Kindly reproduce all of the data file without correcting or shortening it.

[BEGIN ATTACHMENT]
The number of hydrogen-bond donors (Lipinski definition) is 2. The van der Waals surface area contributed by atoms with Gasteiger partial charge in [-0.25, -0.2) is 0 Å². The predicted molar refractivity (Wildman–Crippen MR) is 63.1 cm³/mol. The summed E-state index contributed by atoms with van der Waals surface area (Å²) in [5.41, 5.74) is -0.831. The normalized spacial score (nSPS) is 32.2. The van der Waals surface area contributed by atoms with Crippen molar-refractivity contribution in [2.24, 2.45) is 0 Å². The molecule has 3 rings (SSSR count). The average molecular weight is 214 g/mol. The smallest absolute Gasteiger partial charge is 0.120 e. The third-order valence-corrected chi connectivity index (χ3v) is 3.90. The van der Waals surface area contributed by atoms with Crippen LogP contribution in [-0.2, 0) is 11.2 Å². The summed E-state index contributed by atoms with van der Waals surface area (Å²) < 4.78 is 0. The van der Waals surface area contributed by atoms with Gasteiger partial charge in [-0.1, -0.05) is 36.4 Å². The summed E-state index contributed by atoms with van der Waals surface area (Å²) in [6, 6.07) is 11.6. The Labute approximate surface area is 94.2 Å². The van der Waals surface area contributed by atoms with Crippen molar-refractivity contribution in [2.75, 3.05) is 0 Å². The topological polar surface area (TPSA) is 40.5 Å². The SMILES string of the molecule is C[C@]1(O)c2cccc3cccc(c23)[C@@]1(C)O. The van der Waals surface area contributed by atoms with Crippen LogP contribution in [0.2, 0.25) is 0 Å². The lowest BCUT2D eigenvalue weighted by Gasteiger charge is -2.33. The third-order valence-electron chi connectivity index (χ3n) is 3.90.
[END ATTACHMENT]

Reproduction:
The number of hydrogen-bond donors (Lipinski definition) is 2. The van der Waals surface area contributed by atoms with Gasteiger partial charge in [-0.25, -0.2) is 0 Å². The predicted molar refractivity (Wildman–Crippen MR) is 63.1 cm³/mol. The summed E-state index contributed by atoms with van der Waals surface area (Å²) in [5.41, 5.74) is -0.831. The normalized spacial score (nSPS) is 32.2. The van der Waals surface area contributed by atoms with Crippen molar-refractivity contribution in [2.24, 2.45) is 0 Å². The molecule has 3 rings (SSSR count). The average molecular weight is 214 g/mol. The smallest absolute Gasteiger partial charge is 0.120 e. The third-order valence-corrected chi connectivity index (χ3v) is 3.90. The van der Waals surface area contributed by atoms with Crippen LogP contribution in [-0.2, 0) is 11.2 Å². The summed E-state index contributed by atoms with van der Waals surface area (Å²) < 4.78 is 0. The van der Waals surface area contributed by atoms with Gasteiger partial charge in [-0.1, -0.05) is 36.4 Å². The summed E-state index contributed by atoms with van der Waals surface area (Å²) in [6, 6.07) is 11.6. The Labute approximate surface area is 94.2 Å². The van der Waals surface area contributed by atoms with Crippen molar-refractivity contribution in [2.75, 3.05) is 0 Å². The topological polar surface area (TPSA) is 40.5 Å². The SMILES string of the molecule is C[C@]1(O)c2cccc3cccc(c23)[C@@]1(C)O. The van der Waals surface area contributed by atoms with Crippen LogP contribution in [0.2, 0.25) is 0 Å². The lowest BCUT2D eigenvalue weighted by Gasteiger charge is -2.33. The third-order valence-electron chi connectivity index (χ3n) is 3.90.